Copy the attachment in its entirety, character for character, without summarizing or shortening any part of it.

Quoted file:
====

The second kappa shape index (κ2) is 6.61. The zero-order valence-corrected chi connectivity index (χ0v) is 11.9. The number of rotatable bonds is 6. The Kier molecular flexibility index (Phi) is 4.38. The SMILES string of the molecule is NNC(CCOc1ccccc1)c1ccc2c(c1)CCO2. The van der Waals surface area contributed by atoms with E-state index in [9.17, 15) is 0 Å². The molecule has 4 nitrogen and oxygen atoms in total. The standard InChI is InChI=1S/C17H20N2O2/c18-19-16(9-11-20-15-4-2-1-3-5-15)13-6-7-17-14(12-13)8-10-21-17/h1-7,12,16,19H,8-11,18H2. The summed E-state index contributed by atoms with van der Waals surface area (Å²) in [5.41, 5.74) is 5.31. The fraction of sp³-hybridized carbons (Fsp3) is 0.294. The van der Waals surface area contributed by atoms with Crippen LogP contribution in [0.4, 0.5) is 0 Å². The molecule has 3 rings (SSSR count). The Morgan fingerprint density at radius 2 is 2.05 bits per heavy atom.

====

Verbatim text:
The second kappa shape index (κ2) is 6.61. The zero-order valence-corrected chi connectivity index (χ0v) is 11.9. The number of rotatable bonds is 6. The Kier molecular flexibility index (Phi) is 4.38. The SMILES string of the molecule is NNC(CCOc1ccccc1)c1ccc2c(c1)CCO2. The van der Waals surface area contributed by atoms with E-state index in [9.17, 15) is 0 Å². The molecule has 4 nitrogen and oxygen atoms in total. The standard InChI is InChI=1S/C17H20N2O2/c18-19-16(9-11-20-15-4-2-1-3-5-15)13-6-7-17-14(12-13)8-10-21-17/h1-7,12,16,19H,8-11,18H2. The summed E-state index contributed by atoms with van der Waals surface area (Å²) in [5.41, 5.74) is 5.31. The fraction of sp³-hybridized carbons (Fsp3) is 0.294. The van der Waals surface area contributed by atoms with Crippen LogP contribution in [0.4, 0.5) is 0 Å². The molecule has 3 rings (SSSR count). The Morgan fingerprint density at radius 2 is 2.05 bits per heavy atom.